City plans to go after debtors
Almost 1,000 Medford residents haven’t paid their utility bills in at least 90 days, amassing $855,000 in unpaid debt that may soon earn them a call from a collection agency.
Two years ago, the Medford Water Commission and the city of Medford went their separate ways, creating two separate billing systems. Separating the bills also created a problem for the city since it can no longer shut off the water for customers who don’t pay.
“We still have some customers who have never paid since we separated, and that is frustrating,” said Lorraine Peterson, business manager for Medford Public Works.
To combat the problem, the city is looking for a collection agency that will go after residents who haven’t paid their bills in 90 days or more.
“I don’t think it’s right that customers who pay their bills should bear the costs for those who don’t pay their bills,” Peterson said. “We don’t want to raise the rates because of the bad accounts.”
Monthly utility bills typically include fees for sewer, storm drains, streets, parks and public safety. Unlike water, the city has no way to shut off those services for past-due bills. The city already uses a collection agency to recover certain bad debts but wants to hire an agency that specializes in collecting so-called unsecured debt, in which a lien can’t be placed on a private property.
A typical house has a bill of about $43 a month, so that after three months the amount owed could be less than $150.
Some collection agencies charge as much as a 50 percent fee. The city will notify customers that they also will be responsible for paying that charge if they don’t pay their bill, Peterson said.
If the collection agency is successful, the city would receive 100 percent of the unpaid bill.
Of the 26,000 accounts in Medford, the city has had problems collecting from 975 active and inactive accounts.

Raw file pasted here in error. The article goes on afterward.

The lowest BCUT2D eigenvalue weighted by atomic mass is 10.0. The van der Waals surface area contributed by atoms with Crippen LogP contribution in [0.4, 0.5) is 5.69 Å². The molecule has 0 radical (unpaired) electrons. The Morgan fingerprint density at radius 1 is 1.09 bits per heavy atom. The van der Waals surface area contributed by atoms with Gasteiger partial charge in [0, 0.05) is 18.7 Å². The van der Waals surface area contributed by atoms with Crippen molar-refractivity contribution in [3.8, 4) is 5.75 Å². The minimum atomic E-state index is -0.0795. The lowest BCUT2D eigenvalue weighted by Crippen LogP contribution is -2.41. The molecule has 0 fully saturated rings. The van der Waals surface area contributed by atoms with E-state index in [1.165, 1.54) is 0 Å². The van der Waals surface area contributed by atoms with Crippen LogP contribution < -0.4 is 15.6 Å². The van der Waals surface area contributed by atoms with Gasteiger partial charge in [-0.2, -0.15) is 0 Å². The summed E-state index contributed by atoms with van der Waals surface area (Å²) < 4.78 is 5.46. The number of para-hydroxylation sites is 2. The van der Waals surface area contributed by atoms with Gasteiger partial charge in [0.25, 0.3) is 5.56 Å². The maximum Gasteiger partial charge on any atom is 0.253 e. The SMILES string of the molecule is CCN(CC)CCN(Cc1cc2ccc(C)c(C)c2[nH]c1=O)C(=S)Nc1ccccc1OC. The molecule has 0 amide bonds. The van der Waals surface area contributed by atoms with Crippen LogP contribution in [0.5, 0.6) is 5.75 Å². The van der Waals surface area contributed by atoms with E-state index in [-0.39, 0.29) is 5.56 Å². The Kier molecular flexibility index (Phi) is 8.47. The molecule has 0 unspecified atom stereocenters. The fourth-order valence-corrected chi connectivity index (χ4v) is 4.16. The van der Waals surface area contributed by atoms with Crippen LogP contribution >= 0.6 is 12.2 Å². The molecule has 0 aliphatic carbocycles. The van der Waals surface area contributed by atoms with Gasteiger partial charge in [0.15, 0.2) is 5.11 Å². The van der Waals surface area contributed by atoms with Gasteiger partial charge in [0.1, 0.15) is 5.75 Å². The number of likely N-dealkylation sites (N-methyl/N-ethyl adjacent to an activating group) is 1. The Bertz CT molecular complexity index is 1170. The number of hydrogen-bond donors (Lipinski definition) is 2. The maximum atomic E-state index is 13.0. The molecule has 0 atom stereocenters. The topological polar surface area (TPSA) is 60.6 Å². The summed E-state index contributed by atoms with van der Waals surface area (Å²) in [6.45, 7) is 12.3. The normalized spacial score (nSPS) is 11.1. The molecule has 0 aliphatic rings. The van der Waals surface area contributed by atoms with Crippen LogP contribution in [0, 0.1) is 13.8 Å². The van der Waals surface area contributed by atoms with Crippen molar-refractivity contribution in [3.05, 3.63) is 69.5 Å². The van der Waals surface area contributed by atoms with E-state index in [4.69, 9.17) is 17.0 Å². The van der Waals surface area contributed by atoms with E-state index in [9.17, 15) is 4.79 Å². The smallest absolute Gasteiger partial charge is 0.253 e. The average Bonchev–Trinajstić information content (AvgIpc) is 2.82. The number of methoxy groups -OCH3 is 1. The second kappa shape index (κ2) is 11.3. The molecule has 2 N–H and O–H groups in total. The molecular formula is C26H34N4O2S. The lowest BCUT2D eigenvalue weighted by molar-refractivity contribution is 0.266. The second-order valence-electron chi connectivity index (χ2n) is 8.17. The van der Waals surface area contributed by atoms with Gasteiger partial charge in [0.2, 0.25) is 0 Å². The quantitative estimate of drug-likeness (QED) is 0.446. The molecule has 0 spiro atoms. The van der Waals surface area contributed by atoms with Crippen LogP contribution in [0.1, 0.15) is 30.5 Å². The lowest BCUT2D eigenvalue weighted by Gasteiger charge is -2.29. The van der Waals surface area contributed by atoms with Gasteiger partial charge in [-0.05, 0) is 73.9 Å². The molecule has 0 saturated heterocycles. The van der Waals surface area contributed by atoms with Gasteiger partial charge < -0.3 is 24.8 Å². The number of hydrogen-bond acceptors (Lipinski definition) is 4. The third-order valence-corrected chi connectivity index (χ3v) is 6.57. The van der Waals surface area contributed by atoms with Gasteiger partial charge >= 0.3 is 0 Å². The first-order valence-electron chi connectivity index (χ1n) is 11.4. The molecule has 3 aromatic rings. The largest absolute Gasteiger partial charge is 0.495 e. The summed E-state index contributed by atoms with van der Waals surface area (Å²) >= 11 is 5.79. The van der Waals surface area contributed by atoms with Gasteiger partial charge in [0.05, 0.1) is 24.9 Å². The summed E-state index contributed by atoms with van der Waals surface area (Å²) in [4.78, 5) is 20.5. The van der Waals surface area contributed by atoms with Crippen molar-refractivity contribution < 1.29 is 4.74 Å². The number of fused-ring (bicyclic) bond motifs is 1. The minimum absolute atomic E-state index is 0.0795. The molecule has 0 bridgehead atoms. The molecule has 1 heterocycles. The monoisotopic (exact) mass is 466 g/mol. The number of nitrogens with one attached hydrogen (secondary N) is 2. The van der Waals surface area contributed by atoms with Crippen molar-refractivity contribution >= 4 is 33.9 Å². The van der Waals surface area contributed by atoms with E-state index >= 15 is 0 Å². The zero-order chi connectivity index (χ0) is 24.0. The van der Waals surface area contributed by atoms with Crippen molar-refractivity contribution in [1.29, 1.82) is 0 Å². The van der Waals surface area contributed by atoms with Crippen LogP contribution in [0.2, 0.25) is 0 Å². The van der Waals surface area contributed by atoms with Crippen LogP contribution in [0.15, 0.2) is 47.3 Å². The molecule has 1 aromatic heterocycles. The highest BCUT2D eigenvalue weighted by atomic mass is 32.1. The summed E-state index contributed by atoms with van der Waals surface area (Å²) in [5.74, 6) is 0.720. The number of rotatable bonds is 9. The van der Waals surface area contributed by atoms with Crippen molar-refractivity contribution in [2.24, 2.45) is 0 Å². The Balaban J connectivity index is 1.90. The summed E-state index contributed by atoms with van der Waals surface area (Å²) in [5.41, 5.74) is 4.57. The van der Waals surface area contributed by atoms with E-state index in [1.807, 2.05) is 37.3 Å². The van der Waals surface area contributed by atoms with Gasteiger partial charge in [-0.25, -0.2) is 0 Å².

Some of the unpaid bills are from customers who have moved away, while others are from customers who’ve figured out the city is unable to do much about collecting the debt.
“Some of them have found out we have no recourse,” Peterson said. The non-payers tend to be renters or the elderly, she said.
Once the collection agency process begins, non-payers will have at least something to worry about: They could end up getting a poor credit score, Peterson said.
The Medford Water Commission has seen little change since it began sending out a different bill than the city, no doubt because it still has the ability to shut off the water.
“No, we’re not having the same problems,” said Laura Hodnett, spokeswoman for the commission.
Collections are down a bit, and the number of shut-offs because people haven’t paid their water bill are also down slightly, Hodnett said.
She said the typical water bill in the winter is about $10, and many residents initially waited a few months to pay the bill because it was so small. Now, residents are generally paying each month, Hodnett said.
Recently, the city of Medford requested that the Water Commission take an extra step before turning the water back on at a house that had a delinquent account. The city wanted the water commission to verify that the resident also had paid the city's utility bill.
Hodnett said the commission declined the request for various reasons, including potential legal issues.